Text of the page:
Recently proposed Securities and Exchange Commission (SEC) rules will expand emissions reporting to include Scope 3, a classification that comprises upstream vendor emissions and downstream emissions from customers—which have traditionally been the toughest emissions metrics to quantify. This rule makes it more critical for companies to align themselves with ESG-friendly associates. Increasingly, companies are required to disclose their environmental practices, through reporting agencies such as the CDP and the Dow Jones Sustainability Index (DJSI), such that their customers can demonstrate that their suppliers are environmentally friendly. It’s no longer about what a company is doing as a sole entity—but also what it’s doing within the ecosystem in which it operates. Every business is a part of each other’s Scope 3 emissions now.
Manufacturing along with architecture, engineering, and construction are associated with as much as 60% of global carbon emissions.
ESG ratings are a measurement of risk associated with a company based on its policies and practices. Ratings help determine a company's long-term financial outlook and are key metrics for investors.
There are different ratings agencies that compile ESG scorecards with varying degrees of transparency. These organizations—such as Sustainalytics, MSCI, or DJSI—use industry-specific criteria to determine how a company ranks against its peers. For example, MSCI created a letter grade system. Companies are leaders (AAA, AA), average (A, BBB, BB), or laggards (B, CCC). Others use numeric scores.
But just because a company is strong in one area doesn’t guarantee a great rating. Tesla scores high on E, but its S and G issues bring its overall rating down. And it is scored against other automotive companies, not the private sector writ large. That is why Tesla might not make the ESG leaderboard, and unsustainable but high-scoring companies like Royal Dutch Shell (which is rated against its peers) may score higher. Some greenwashing does skew the scores, but with the SEC’s new disclosure requirements regarding climate risks, it will be harder to game the system.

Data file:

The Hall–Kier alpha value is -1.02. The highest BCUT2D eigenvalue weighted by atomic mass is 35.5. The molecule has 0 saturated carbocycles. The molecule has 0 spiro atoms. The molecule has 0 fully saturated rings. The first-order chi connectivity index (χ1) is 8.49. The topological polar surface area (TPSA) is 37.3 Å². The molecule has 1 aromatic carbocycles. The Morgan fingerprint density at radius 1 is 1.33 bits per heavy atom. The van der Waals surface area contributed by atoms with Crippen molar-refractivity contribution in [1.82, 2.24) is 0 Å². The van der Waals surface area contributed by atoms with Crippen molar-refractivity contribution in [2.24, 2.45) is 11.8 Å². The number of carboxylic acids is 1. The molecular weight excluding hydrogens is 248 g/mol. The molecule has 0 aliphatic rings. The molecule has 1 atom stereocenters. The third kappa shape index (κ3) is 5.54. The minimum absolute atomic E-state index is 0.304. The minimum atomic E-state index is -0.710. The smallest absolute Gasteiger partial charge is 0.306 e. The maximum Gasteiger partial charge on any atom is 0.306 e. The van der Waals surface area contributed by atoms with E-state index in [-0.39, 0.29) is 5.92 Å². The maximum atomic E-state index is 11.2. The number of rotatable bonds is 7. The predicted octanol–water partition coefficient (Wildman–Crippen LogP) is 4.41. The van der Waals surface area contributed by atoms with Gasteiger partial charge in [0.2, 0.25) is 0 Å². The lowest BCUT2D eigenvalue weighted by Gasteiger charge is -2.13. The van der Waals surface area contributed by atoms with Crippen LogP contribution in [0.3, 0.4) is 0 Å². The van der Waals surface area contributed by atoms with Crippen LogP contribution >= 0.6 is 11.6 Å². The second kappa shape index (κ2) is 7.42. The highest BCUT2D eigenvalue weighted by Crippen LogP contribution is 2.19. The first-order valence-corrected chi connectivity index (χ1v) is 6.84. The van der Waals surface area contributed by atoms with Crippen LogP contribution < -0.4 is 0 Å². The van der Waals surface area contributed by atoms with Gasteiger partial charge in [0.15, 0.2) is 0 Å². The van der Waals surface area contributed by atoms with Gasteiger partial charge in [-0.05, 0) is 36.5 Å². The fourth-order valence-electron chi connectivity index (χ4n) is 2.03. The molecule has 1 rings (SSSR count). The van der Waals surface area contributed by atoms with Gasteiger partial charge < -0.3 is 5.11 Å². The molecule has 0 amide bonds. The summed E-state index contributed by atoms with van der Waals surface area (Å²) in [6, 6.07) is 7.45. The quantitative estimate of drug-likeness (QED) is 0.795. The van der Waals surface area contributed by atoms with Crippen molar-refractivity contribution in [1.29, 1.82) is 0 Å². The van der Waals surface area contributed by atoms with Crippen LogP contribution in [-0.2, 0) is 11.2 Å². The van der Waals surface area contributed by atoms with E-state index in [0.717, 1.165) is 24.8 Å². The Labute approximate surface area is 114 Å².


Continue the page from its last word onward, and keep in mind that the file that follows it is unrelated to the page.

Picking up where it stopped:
Right now, companies are missing the boat if they’re not onboard with ESG initiatives, especially in the architecture, engineering, and construction (AEC) and manufacturing industries.
Here’s how companies can implement ESG strategies:
1. Talk to investors, shareholders, and board members about creating an ESG roadmap.
2. Regularly report to ESG raters and be transparent about what you’re doing. Autodesk publishes an annual Impact Report to share progress updates.
3. ESG investments should support your goals, be core to your company and mission, and help your customers and your industry.
4. AEC and manufacturing companies need to think critically about how to incorporate ESG into business models and apply lifecycle thinking to include entire supply chains (that is, this should not be bolt-on).
5. Leverage technology to support ESG initiatives. Technology empowers employees. For example, building information modeling (BIM) delivers data for easier tracking and reporting, and digital inventory management can reduce waste by 30%.
Emerging ESG standards will consider not only a company’s own practices but also the impact of its partners throughout the supply chain.
There has been some resistance in the United States to the rise of ESG investing, with journalists and politicians noting that ESG investing alone will not solve for climate change and social inequity. This is certainly true. However, the long-term prospects for ESG lie on solid ground. Investors continually seek to manage risk, and climate change and inequality are big risks to manage. The pressure for companies to disclose their carbon emissions, diversity metrics, and governance standards will not abate in a world where volatility and uncertainty are only increasing. ESG is evolving and changing, but it is assuredly here to stay.
Although ESG initiatives require a financial investment, the benefits will far outweigh the costs in the long run.